With lots of people in confined environments and close mixing, universities can be hot spots for measles, mumps and meningococcal disease as they present the perfect opportunity for the infection to spread.

It’s never too late to get protected, contact your GP or immunisation team on 0151 295 3833 who will be happy to help

There has recently been an increase in measles cases across England as well as large measles outbreaks across Europe. We have also have seen outbreaks of mumps in universities in England. Teenagers and young adults who have not had two doses of MMR vaccine are particularly vulnerable to mumps and measles.

Similarly, a recent rise in cases of MenW meningococcal disease, led to the MenACWY vaccine being offered to teenagers.

 

Think measles, it's not just a kids' problem

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Mumps at Uni.png

 

Mersey Care NHS Foundation Trust is developing an electronic consent process for school based immunisations across Liverpool, Sefton, Knowsley and St Helens. This is an exciting new venture.  

We know from other immunisation providers who have implemented E-consent across the country that there are many additional benefits. E-consent is environmentally friendly and will provide greater reassurance with regards to infection control measures whilst in this pandemic.

Electronic consents will be implemented for our forthcoming flu campaign from September onwards. The nasal flu spray will be offered to all children and young people from reception to Year 11.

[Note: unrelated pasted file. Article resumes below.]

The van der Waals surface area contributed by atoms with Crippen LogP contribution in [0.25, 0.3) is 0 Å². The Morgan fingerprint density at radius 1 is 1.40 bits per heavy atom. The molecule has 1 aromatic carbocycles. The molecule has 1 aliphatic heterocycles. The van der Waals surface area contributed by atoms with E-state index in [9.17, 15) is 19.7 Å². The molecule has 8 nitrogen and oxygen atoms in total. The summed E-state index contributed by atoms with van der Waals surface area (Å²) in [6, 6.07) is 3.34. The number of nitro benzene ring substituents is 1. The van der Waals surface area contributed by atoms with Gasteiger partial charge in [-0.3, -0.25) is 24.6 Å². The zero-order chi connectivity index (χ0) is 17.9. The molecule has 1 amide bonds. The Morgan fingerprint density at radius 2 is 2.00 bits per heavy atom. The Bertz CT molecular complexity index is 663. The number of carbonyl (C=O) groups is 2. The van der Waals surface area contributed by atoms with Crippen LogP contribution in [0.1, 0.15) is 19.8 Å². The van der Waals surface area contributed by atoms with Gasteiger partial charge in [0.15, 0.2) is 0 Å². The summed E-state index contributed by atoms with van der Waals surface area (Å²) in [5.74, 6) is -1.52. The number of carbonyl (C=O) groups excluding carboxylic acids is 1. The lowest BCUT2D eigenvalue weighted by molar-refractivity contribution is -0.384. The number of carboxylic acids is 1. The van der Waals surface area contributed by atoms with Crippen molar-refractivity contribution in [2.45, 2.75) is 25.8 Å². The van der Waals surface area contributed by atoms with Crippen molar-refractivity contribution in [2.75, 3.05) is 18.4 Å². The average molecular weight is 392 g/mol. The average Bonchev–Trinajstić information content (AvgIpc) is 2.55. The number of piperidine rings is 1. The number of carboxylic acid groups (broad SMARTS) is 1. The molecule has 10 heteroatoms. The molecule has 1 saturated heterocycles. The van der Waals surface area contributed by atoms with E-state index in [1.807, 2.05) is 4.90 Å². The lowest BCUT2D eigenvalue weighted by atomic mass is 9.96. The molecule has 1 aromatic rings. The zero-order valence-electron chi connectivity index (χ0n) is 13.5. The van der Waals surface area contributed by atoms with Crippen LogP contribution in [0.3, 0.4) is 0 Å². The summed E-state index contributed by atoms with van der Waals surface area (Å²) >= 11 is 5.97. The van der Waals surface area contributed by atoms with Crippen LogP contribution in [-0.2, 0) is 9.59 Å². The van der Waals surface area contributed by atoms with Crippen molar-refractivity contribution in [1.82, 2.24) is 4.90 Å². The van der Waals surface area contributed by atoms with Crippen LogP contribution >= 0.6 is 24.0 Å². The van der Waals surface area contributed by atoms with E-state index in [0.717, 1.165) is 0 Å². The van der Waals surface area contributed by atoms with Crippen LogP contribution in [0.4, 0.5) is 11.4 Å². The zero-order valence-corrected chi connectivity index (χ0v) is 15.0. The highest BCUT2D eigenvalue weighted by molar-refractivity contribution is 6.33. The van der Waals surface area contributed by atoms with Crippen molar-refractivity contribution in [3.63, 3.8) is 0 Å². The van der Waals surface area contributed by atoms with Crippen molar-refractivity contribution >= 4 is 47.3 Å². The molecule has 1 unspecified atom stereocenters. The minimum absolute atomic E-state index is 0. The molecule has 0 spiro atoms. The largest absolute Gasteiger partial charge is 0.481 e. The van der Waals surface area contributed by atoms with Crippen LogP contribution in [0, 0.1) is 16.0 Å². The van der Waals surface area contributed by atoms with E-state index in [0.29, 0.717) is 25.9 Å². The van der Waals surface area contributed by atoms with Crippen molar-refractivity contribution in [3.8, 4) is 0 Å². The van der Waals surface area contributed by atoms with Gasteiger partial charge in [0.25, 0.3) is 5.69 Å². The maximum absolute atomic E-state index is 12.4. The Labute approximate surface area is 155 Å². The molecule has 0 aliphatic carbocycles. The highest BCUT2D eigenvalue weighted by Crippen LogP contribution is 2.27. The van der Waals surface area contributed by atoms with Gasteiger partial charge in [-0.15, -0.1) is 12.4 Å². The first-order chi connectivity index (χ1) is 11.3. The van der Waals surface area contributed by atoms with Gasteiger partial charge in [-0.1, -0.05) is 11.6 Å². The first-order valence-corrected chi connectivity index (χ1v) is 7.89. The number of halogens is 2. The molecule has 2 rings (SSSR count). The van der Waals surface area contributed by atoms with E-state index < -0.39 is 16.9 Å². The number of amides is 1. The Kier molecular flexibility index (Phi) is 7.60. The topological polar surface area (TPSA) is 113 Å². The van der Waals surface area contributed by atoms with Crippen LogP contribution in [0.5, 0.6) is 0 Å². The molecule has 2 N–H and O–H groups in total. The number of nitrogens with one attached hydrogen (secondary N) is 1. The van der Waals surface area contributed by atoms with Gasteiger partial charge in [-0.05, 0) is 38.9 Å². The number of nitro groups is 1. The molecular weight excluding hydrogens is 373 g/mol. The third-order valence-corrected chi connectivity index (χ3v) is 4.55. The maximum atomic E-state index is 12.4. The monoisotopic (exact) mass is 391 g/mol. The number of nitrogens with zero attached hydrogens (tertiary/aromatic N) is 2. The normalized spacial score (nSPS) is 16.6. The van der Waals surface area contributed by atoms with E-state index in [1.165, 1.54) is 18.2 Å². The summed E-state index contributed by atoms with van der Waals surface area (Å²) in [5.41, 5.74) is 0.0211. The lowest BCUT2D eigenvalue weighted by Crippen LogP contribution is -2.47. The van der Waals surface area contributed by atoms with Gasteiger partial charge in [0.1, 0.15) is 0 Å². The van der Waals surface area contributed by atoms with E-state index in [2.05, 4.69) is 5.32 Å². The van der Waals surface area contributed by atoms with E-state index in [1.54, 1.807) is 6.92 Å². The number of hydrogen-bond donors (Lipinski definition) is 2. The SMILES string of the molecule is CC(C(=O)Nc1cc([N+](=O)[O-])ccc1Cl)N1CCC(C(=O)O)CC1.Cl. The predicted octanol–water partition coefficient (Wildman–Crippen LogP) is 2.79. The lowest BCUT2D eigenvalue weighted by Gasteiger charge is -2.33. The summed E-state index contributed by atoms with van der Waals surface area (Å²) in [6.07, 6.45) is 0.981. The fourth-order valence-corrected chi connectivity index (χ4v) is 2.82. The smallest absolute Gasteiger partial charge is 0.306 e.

Families will receive a link from their child’s school by email or text message and will be asked to complete the consent form online. We do have other resources available for anyone who cannot access online facilities. Parents/carers can contact the service on the numbers below to receive further support and give their consent.  

On receipt of this link, please complete for your child even if you do not want them to receive this immunisation. We can then update their records accordingly and avoid you receiving any further follow up letters or phone calls from our service.

It will be resent out in September, please ensure your preferred email address and mobile number is up to date with school.

The children's flu vaccine is safe and effective. It's offered every year as a nasal spray to children to help protect them against flu. Flu is caused by a virus. It can be a very unpleasant illness for children. It can also lead to serious problems, such as bronchitis and pneumonia. Children spread flu easily.  Vaccinating them also protects others who are vulnerable to flu, such as babies and older people.